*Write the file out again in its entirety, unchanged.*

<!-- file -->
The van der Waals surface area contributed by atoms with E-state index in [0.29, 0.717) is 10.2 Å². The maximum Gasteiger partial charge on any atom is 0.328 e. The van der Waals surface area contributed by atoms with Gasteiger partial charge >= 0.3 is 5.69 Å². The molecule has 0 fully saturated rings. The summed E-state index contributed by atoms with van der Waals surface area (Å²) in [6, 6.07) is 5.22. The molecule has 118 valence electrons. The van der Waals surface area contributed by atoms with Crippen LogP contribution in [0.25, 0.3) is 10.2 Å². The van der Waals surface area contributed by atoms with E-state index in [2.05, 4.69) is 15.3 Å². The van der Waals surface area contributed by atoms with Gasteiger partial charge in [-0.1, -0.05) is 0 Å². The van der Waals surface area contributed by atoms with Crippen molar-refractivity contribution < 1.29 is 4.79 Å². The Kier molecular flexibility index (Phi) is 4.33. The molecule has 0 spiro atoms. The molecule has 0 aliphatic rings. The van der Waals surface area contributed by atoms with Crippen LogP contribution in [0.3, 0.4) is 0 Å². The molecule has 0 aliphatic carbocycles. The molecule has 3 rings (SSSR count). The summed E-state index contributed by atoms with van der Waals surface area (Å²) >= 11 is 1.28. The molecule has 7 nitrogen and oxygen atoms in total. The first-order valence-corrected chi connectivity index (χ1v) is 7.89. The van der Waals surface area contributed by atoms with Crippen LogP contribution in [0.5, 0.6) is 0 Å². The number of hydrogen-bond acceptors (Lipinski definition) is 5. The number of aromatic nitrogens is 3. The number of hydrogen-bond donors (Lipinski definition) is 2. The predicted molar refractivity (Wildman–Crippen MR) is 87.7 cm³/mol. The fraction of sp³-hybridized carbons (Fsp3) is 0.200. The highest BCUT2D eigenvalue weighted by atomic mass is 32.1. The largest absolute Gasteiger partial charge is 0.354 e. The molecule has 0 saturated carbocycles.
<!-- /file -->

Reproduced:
The van der Waals surface area contributed by atoms with E-state index in [0.29, 0.717) is 10.2 Å². The maximum Gasteiger partial charge on any atom is 0.328 e. The van der Waals surface area contributed by atoms with Gasteiger partial charge >= 0.3 is 5.69 Å². The molecule has 0 fully saturated rings. The summed E-state index contributed by atoms with van der Waals surface area (Å²) in [6, 6.07) is 5.22. The molecule has 118 valence electrons. The van der Waals surface area contributed by atoms with Crippen LogP contribution in [0.25, 0.3) is 10.2 Å². The van der Waals surface area contributed by atoms with E-state index in [2.05, 4.69) is 15.3 Å². The van der Waals surface area contributed by atoms with Gasteiger partial charge in [-0.1, -0.05) is 0 Å². The van der Waals surface area contributed by atoms with Crippen molar-refractivity contribution < 1.29 is 4.79 Å². The Kier molecular flexibility index (Phi) is 4.33. The molecule has 0 spiro atoms. The molecule has 0 aliphatic rings. The van der Waals surface area contributed by atoms with Crippen LogP contribution in [0.3, 0.4) is 0 Å². The molecule has 0 aliphatic carbocycles. The molecule has 3 rings (SSSR count). The summed E-state index contributed by atoms with van der Waals surface area (Å²) >= 11 is 1.28. The molecule has 7 nitrogen and oxygen atoms in total. The first-order valence-corrected chi connectivity index (χ1v) is 7.89. The van der Waals surface area contributed by atoms with Crippen LogP contribution in [0.5, 0.6) is 0 Å². The number of hydrogen-bond acceptors (Lipinski definition) is 5. The number of aromatic nitrogens is 3. The number of hydrogen-bond donors (Lipinski definition) is 2. The predicted molar refractivity (Wildman–Crippen MR) is 87.7 cm³/mol. The fraction of sp³-hybridized carbons (Fsp3) is 0.200. The highest BCUT2D eigenvalue weighted by atomic mass is 32.1. The largest absolute Gasteiger partial charge is 0.354 e. The molecule has 0 saturated carbocycles.